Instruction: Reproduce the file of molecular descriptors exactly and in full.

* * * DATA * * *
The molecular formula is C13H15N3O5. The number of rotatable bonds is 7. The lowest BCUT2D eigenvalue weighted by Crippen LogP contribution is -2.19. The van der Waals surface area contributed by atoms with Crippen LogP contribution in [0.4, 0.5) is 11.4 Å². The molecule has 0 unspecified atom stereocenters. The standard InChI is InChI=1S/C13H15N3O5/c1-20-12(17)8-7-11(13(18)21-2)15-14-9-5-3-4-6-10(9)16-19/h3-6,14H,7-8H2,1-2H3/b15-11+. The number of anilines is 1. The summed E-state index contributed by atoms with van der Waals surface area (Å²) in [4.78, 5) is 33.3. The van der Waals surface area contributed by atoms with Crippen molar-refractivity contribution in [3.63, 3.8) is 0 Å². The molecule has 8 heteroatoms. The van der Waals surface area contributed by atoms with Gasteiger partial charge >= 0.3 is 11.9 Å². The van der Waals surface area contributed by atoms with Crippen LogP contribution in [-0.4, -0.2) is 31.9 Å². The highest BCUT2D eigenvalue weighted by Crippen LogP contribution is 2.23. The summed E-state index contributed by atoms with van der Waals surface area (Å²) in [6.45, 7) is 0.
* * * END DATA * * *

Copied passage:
The molecular formula is C13H15N3O5. The number of rotatable bonds is 7. The lowest BCUT2D eigenvalue weighted by Crippen LogP contribution is -2.19. The van der Waals surface area contributed by atoms with Crippen LogP contribution in [0.4, 0.5) is 11.4 Å². The molecule has 0 unspecified atom stereocenters. The standard InChI is InChI=1S/C13H15N3O5/c1-20-12(17)8-7-11(13(18)21-2)15-14-9-5-3-4-6-10(9)16-19/h3-6,14H,7-8H2,1-2H3/b15-11+. The number of anilines is 1. The summed E-state index contributed by atoms with van der Waals surface area (Å²) in [4.78, 5) is 33.3. The van der Waals surface area contributed by atoms with Crippen molar-refractivity contribution in [3.63, 3.8) is 0 Å². The molecule has 8 heteroatoms. The van der Waals surface area contributed by atoms with Gasteiger partial charge >= 0.3 is 11.9 Å². The van der Waals surface area contributed by atoms with Crippen LogP contribution in [-0.4, -0.2) is 31.9 Å². The highest BCUT2D eigenvalue weighted by Crippen LogP contribution is 2.23. The summed E-state index contributed by atoms with van der Waals surface area (Å²) in [6.45, 7) is 0.